Interesting read. Anti-vax people should read it. I remember this, and knew a girl who lived in an iron lung in her parent’s living room.
This man is a year older than I am. It is impossible to exaggerate the fear of polio and its horror that existed prior to the Salk vaccine. I got my vaccination when I was 7 years old during the first vaccine trial. Paul Alexander fears that because most people today don’t remember what polio and other terrible diseases were like, vaccination rates will fall and the diseases will make a comeback.
This is a long article that I encourage you to read. This man’s life has been amazing. He has accomplished much – including getting his law degree – by sheer grit and determination. Paul Alexander is someone to learn from. I don’t think I could have done a tenth of what he has done if I had been in the same situation. Heck, I haven’t had any of the hurdles that he had to overcome, and I STILL didn’t do what he has!
When he was six, Paul Alexander contracted polio and was paralysed for life. Today he is 74, and one of the last people in the world still using an iron lung.
In the US, from 1916 onwards, each summer brought an epidemic of polio in some part of the nation. At its peak in the 40s and 50s, the virus was responsible for more than 15,000 cases of paralysis in the US each year. During this same period, it killed or paralysed at least 600,000 people annually worldwide. The year Paul contracted the virus, 1952, saw the largest single outbreak of polio in US history: almost 58,000 cases across the nation. Of those, more than 21,000 people – mostly children – were left with varying degrees of disability, and 3,145 died.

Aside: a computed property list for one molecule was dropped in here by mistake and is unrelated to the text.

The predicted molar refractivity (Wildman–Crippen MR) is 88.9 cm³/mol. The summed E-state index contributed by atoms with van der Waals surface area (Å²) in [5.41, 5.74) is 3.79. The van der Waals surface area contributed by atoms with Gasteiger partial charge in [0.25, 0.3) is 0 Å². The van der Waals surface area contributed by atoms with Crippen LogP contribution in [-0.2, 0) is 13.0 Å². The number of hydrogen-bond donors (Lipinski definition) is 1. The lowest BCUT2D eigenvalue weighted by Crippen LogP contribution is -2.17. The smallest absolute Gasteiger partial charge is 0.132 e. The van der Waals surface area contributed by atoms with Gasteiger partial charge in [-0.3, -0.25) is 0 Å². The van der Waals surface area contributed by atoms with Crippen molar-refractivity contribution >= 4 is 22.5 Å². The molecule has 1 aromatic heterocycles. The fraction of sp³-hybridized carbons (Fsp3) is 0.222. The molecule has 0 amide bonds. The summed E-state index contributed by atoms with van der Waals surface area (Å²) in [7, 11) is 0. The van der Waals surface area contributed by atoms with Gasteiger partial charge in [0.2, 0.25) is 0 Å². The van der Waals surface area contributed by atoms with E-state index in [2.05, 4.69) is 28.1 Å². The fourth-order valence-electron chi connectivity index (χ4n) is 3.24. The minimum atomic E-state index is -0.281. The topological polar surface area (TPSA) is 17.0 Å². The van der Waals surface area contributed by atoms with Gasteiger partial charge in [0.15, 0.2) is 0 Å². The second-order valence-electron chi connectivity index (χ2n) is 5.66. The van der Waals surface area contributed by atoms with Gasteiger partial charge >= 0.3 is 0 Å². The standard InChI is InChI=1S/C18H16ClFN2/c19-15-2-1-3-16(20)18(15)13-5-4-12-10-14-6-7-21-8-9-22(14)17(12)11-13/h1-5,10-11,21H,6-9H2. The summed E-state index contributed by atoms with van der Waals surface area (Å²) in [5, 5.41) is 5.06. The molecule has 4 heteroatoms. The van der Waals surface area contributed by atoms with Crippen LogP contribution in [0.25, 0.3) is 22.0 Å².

Paul has always thought that polio, the “demon” that tried to destroy him, was going to come back. “I can see hospitals inundated by polio victims again, an epidemic, I can see it so easily. I tell the doctors, it’s going to happen. They don’t believe me,” he told me when he was in hospital last year.
It is only thanks to concerted vaccination efforts that there hasn’t been a new case of polio in the US since 1979, or in the UK since 1984. By 2000, the World Health Organization had declared all of the Americas and the western Pacific region polio-free. India, which had seen 200,000 cases of polio a year through the 1990s, was declared polio-free in 2014 after a series of aggressive vaccination campaigns. The virus is now only endemic to three countries in the world – Afghanistan, Nigeria and Pakistan – and cases of polio number in the dozens.
But Paul was right that most people have largely forgotten about the terror of polio, just as we have forgotten the terror of other diseases we now routinely vaccinate against – diphtheria, typhus, measles and mumps. And that could be fertile ground for their return if we do not remain vigilant. It’s hard to imagine, in the middle of this pandemic, that we’ll forget Covid-19, too. But we might. It’s hard to remember our nightmares the day after. The lesson of polio – and of every time we are confronted by our own terrible fragility and survive – is that sometimes we need to remember.